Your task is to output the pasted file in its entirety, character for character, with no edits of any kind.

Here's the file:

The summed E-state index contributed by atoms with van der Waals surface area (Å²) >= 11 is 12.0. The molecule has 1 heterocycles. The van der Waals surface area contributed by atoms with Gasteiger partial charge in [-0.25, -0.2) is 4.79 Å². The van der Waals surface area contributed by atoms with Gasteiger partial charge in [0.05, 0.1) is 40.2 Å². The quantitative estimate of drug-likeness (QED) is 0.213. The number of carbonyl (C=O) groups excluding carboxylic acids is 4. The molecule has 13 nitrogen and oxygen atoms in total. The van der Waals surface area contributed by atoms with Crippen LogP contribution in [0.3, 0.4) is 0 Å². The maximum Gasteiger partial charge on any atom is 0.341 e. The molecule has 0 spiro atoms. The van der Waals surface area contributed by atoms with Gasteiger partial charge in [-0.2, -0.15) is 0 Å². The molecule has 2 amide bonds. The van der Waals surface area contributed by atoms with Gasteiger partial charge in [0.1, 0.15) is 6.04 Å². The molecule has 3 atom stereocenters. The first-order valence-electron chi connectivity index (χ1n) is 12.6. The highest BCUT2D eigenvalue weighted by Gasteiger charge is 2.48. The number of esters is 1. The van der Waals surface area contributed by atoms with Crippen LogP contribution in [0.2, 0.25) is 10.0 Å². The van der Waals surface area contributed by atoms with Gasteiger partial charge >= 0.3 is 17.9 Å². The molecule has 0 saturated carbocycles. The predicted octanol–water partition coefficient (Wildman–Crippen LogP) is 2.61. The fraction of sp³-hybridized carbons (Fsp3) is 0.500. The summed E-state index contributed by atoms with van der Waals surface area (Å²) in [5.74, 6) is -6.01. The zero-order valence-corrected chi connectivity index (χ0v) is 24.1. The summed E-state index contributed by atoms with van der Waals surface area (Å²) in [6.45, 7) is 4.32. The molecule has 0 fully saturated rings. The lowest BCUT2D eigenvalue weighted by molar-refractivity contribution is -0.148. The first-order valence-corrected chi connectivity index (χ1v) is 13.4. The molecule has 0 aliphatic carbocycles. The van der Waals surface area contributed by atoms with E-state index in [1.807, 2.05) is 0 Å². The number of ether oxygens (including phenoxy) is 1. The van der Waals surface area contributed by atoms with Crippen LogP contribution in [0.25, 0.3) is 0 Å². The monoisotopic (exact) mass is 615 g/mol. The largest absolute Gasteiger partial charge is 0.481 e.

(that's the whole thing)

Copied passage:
The summed E-state index contributed by atoms with van der Waals surface area (Å²) >= 11 is 12.0. The molecule has 1 heterocycles. The van der Waals surface area contributed by atoms with Gasteiger partial charge in [-0.25, -0.2) is 4.79 Å². The van der Waals surface area contributed by atoms with Gasteiger partial charge in [0.05, 0.1) is 40.2 Å². The quantitative estimate of drug-likeness (QED) is 0.213. The number of carbonyl (C=O) groups excluding carboxylic acids is 4. The molecule has 13 nitrogen and oxygen atoms in total. The van der Waals surface area contributed by atoms with Crippen LogP contribution in [0.3, 0.4) is 0 Å². The maximum Gasteiger partial charge on any atom is 0.341 e. The molecule has 0 spiro atoms. The van der Waals surface area contributed by atoms with Gasteiger partial charge in [-0.2, -0.15) is 0 Å². The molecule has 2 amide bonds. The van der Waals surface area contributed by atoms with Gasteiger partial charge in [0.1, 0.15) is 6.04 Å². The molecule has 3 atom stereocenters. The first-order valence-electron chi connectivity index (χ1n) is 12.6. The highest BCUT2D eigenvalue weighted by Gasteiger charge is 2.48. The number of esters is 1. The van der Waals surface area contributed by atoms with Crippen LogP contribution in [0.2, 0.25) is 10.0 Å². The van der Waals surface area contributed by atoms with Gasteiger partial charge >= 0.3 is 17.9 Å². The molecule has 0 saturated carbocycles. The predicted octanol–water partition coefficient (Wildman–Crippen LogP) is 2.61. The fraction of sp³-hybridized carbons (Fsp3) is 0.500. The summed E-state index contributed by atoms with van der Waals surface area (Å²) in [5.74, 6) is -6.01. The zero-order valence-corrected chi connectivity index (χ0v) is 24.1. The summed E-state index contributed by atoms with van der Waals surface area (Å²) in [6.45, 7) is 4.32. The molecule has 0 fully saturated rings. The lowest BCUT2D eigenvalue weighted by molar-refractivity contribution is -0.148. The first-order valence-corrected chi connectivity index (χ1v) is 13.4. The molecule has 0 aliphatic carbocycles. The van der Waals surface area contributed by atoms with E-state index in [1.807, 2.05) is 0 Å². The number of ether oxygens (including phenoxy) is 1. The van der Waals surface area contributed by atoms with Crippen LogP contribution in [0.25, 0.3) is 0 Å². The monoisotopic (exact) mass is 615 g/mol. The largest absolute Gasteiger partial charge is 0.481 e.